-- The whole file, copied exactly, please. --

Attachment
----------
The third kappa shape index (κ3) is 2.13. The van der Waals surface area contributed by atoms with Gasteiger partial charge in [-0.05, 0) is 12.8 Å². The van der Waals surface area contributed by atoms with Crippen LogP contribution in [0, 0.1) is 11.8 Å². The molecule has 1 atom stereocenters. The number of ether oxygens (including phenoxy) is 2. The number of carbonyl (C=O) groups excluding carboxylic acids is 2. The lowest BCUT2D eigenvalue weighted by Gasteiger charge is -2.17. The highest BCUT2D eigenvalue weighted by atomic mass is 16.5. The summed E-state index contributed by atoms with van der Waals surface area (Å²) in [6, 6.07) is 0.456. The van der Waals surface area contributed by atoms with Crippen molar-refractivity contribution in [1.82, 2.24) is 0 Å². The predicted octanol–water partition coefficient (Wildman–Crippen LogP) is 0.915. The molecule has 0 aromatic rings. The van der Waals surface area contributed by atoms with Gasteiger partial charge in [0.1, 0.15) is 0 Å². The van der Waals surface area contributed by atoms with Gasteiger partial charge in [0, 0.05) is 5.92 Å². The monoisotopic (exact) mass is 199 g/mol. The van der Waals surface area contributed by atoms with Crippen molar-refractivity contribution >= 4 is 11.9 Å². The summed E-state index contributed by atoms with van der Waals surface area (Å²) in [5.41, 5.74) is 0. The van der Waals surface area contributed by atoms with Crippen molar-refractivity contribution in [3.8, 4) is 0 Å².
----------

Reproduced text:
The third kappa shape index (κ3) is 2.13. The van der Waals surface area contributed by atoms with Gasteiger partial charge in [-0.05, 0) is 12.8 Å². The van der Waals surface area contributed by atoms with Crippen LogP contribution in [0, 0.1) is 11.8 Å². The molecule has 1 atom stereocenters. The number of ether oxygens (including phenoxy) is 2. The number of carbonyl (C=O) groups excluding carboxylic acids is 2. The lowest BCUT2D eigenvalue weighted by Gasteiger charge is -2.17. The highest BCUT2D eigenvalue weighted by atomic mass is 16.5. The summed E-state index contributed by atoms with van der Waals surface area (Å²) in [6, 6.07) is 0.456. The van der Waals surface area contributed by atoms with Crippen molar-refractivity contribution in [1.82, 2.24) is 0 Å². The predicted octanol–water partition coefficient (Wildman–Crippen LogP) is 0.915. The molecule has 0 aromatic rings. The van der Waals surface area contributed by atoms with Gasteiger partial charge in [0.1, 0.15) is 0 Å². The van der Waals surface area contributed by atoms with Gasteiger partial charge in [0, 0.05) is 5.92 Å². The monoisotopic (exact) mass is 199 g/mol. The van der Waals surface area contributed by atoms with Crippen molar-refractivity contribution >= 4 is 11.9 Å². The summed E-state index contributed by atoms with van der Waals surface area (Å²) in [5.41, 5.74) is 0. The van der Waals surface area contributed by atoms with Crippen molar-refractivity contribution in [3.8, 4) is 0 Å².